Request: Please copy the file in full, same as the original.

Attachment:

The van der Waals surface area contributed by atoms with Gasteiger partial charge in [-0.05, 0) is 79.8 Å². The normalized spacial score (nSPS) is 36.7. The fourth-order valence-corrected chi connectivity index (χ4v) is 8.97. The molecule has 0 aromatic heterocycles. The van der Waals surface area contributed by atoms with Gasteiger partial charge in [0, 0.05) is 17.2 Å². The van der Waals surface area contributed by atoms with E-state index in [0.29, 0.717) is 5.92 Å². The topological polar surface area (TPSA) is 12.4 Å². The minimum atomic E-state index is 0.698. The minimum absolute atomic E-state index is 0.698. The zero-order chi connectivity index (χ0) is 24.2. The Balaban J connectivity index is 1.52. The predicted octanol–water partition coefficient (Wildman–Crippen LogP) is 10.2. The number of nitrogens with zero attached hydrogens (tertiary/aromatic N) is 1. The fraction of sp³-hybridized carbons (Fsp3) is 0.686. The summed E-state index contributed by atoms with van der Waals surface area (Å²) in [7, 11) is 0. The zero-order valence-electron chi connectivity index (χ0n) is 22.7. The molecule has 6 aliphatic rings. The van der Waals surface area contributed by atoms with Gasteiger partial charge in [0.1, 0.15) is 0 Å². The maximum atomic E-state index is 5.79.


The van der Waals surface area contributed by atoms with Gasteiger partial charge in [-0.05, 0) is 79.8 Å². The normalized spacial score (nSPS) is 36.7. The fourth-order valence-corrected chi connectivity index (χ4v) is 8.97. The molecule has 0 aromatic heterocycles. The van der Waals surface area contributed by atoms with Gasteiger partial charge in [0, 0.05) is 17.2 Å². The van der Waals surface area contributed by atoms with E-state index in [0.29, 0.717) is 5.92 Å². The topological polar surface area (TPSA) is 12.4 Å². The minimum atomic E-state index is 0.698. The minimum absolute atomic E-state index is 0.698. The zero-order chi connectivity index (χ0) is 24.2. The Balaban J connectivity index is 1.52. The predicted octanol–water partition coefficient (Wildman–Crippen LogP) is 10.2. The number of nitrogens with zero attached hydrogens (tertiary/aromatic N) is 1. The fraction of sp³-hybridized carbons (Fsp3) is 0.686. The summed E-state index contributed by atoms with van der Waals surface area (Å²) in [7, 11) is 0. The zero-order valence-electron chi connectivity index (χ0n) is 22.7. The molecule has 6 aliphatic rings. The van der Waals surface area contributed by atoms with Gasteiger partial charge in [0.1, 0.15) is 0 Å². The maximum atomic E-state index is 5.79.